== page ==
Here again in this new and third section of the chapter on propositional logic. In this opportunity, we will discuss one of the first logical connectives with its clear definition and some illustrative examples, I mean the logical conjunction.

It is a logical connective widely used in set theory, especially in the definition of the intersection between two or more sets, it can be said that it is a connective of conditions since it must meet certain simultaneous requirements to consider the truth value of an argument. Let’s start studying it.

## What is the logical conjunction?

The logical conjunction has the property of adding mandatory conditions through the predicate applied to the subject, for example, if we want Pablo to be a bricklayer, but in turn, we want Pablo to also be a student, we will use the logical connective “and”, writing like this ” Pablo is a bricklayer and student”.

In this case, if these two conditions are taken into account for “Paul,” we must also take into account the truth values of those conditions.

That is, if “Pablo is a bricklayer” is true and it is also true that “Pablo is a student”, therefore, the proposition “Pablo is a bricklayer and a student” is also true.

Now we will see the meaning of the logical conjunction by means of the following definition based on this explanatory example, then we will move on to the examples.

### Definition of logical conjunction

The logical conjunction with symbol \( \wedge \) is a logical connective that connects two statements \( p \) and \( q \) forming a new statement \(p \wedge q \) such that its validity turns out to be true if the statements \( p \) and \( q \) are true and false if at least one of these statements is true.

Statements of the type “\( p \wedge q \)” from now on we will call it conjunctive proposition. In propositional logic we will omit the meaning of the arguments of the statements, although they are used as examples to explain the logic of this connective, what prevails more is only the truth values of the statements and not their meaning since it is the only thing that matters to propositional logic.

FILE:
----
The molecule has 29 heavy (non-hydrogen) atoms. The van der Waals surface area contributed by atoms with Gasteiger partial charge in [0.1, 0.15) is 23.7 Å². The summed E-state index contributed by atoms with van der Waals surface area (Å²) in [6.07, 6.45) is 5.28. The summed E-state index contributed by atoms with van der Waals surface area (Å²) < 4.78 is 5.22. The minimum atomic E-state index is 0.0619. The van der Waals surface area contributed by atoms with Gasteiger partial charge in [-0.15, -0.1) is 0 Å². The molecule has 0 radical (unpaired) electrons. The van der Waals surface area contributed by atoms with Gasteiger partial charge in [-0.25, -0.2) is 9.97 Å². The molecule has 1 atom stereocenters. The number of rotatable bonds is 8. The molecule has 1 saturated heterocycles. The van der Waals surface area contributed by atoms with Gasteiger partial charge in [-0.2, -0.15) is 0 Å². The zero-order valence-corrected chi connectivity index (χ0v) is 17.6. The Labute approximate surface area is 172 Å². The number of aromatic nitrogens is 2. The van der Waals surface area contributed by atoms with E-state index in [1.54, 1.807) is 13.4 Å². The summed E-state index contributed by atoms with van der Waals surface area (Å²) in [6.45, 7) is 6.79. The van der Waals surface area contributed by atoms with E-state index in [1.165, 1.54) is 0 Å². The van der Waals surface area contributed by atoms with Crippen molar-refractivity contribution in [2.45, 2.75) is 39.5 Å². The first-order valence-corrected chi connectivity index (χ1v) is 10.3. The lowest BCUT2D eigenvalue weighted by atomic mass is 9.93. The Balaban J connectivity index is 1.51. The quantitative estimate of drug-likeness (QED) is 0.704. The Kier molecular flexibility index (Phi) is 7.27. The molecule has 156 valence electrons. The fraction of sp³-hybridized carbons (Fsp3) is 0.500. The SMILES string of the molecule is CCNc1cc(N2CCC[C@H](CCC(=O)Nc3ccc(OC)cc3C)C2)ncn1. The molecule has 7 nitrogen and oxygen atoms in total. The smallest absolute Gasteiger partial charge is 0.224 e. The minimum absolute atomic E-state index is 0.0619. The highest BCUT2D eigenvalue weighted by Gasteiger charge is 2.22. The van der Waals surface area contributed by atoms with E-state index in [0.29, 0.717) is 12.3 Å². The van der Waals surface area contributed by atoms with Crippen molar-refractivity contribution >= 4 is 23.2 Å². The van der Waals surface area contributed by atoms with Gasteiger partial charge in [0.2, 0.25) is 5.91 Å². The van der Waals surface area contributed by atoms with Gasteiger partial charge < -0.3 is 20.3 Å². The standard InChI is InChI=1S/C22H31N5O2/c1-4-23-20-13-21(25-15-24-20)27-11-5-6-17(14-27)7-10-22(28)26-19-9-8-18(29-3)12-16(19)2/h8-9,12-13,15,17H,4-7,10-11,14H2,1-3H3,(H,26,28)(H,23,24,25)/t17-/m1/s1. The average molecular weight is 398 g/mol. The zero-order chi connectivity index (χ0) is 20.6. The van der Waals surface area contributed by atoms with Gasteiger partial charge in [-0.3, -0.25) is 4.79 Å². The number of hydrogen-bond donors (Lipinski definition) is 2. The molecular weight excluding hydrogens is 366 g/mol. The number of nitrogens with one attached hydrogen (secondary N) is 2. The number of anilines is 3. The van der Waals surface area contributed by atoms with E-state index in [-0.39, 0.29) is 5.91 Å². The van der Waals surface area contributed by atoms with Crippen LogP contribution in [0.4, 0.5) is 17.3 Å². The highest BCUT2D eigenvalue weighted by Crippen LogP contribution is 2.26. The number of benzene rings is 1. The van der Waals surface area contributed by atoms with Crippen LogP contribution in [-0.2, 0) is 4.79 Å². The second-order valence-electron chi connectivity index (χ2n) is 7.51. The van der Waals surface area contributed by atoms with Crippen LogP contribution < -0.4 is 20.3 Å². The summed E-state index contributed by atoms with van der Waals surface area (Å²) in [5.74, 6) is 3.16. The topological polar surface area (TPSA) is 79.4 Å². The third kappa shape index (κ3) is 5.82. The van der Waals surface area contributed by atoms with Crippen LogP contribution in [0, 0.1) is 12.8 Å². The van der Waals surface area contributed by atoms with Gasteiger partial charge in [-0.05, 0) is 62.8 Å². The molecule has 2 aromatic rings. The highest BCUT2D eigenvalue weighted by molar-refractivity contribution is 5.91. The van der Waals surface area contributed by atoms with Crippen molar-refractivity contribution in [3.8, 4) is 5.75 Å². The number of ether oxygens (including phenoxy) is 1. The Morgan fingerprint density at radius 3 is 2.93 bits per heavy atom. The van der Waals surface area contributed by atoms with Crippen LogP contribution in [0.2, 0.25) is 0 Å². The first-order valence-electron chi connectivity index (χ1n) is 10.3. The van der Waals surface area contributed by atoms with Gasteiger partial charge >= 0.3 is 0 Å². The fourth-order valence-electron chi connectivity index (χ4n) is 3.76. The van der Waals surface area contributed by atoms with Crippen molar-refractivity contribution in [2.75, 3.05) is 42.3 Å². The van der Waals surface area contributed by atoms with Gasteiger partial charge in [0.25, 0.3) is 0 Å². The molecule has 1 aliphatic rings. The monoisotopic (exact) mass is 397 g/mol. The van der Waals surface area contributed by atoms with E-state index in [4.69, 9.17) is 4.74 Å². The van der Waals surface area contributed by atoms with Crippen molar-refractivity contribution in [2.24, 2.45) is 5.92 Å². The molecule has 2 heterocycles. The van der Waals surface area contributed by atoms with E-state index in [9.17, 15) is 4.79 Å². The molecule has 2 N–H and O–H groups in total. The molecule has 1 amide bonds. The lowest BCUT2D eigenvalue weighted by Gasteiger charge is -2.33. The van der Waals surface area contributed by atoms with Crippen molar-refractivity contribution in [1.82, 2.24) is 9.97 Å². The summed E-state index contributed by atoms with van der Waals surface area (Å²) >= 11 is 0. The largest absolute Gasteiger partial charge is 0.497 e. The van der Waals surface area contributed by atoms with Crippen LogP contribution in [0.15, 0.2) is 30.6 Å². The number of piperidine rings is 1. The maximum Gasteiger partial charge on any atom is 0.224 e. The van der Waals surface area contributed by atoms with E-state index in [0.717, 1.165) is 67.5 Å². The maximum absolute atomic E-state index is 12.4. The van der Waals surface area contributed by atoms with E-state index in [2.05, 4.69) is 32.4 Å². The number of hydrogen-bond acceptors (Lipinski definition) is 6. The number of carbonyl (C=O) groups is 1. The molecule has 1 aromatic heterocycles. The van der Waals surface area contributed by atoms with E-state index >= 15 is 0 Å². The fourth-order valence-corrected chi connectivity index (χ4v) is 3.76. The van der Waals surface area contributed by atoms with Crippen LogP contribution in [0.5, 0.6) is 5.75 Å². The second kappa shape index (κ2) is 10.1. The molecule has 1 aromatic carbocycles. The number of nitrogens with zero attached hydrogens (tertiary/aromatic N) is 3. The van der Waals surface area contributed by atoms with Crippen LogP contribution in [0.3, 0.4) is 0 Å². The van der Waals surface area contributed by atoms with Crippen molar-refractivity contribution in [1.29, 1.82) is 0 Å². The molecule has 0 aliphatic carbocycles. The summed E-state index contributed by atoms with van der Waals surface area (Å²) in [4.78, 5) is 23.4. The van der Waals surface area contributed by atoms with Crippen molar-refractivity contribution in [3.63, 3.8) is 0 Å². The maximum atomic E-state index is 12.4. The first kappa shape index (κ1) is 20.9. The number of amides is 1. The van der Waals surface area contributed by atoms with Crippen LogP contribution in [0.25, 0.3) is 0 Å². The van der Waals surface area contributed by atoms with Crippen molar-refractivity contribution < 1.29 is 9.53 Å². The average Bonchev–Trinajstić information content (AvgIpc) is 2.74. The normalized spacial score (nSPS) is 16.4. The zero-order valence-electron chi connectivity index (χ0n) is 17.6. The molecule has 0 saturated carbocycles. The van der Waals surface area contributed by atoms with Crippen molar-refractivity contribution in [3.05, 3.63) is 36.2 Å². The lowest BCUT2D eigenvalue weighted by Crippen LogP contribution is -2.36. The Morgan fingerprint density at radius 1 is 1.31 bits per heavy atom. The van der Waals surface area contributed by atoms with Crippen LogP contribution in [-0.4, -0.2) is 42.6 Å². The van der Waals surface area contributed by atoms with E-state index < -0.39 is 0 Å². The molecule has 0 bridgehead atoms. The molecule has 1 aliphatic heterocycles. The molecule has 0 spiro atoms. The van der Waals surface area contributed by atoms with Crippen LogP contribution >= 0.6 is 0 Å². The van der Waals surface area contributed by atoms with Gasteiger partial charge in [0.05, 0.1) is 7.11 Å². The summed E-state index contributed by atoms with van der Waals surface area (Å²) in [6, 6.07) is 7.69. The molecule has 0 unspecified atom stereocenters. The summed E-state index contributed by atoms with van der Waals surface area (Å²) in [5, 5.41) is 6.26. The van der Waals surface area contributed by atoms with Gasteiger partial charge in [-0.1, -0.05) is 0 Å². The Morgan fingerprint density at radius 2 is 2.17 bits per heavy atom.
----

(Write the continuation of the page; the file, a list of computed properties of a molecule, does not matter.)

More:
Therefore, the logical rule of conjunction is always true if the propositions that make it up are always true, otherwise, it is always false.

That is why the concept of the logical conjunction is related to the intersection in the elementary theory of sets since it must simultaneously fulfill two conditions, if it does not fulfill even one condition, then there is no intersection.

**Examples**

Let the following statements be:

*The cat is a feline and the dove is a bird.**iPhones are smartphones. and are made by Samsung.*

**For statement 1, **it can be broken down like this:

*The cat is a feline.**The dove is a bird.*

Exactly these two simple sentences are true and by the definition of the logical conjunction, we say that sentence 1 is true, let’s go to the next sentence.

**For statement 2, **we can separate it like this:

*iPhones are smartphones.**The iPhone is manufactured by Samsung.*

The first simple statement is true because an iPhone has all the characteristics of a smartphone, but the second is false because iPhones are manufactured by the multi-million dollar company Apple and not by Samsung.

Therefore, by the definition of the logical conjunction, it is enough that a component proposition is false for statement 2 to be completely false.

Sentences 1 and 2 of the compound statements in example 2 can be written as follows:

- \( p \wedge q \)

Where **sentence 1** can be considered like this:

- \( p \) =
*The cat is a feline.*(true) - \( q \) =
*The dove is a bird.*(true)

and for the case of **sentence 2**, it would be: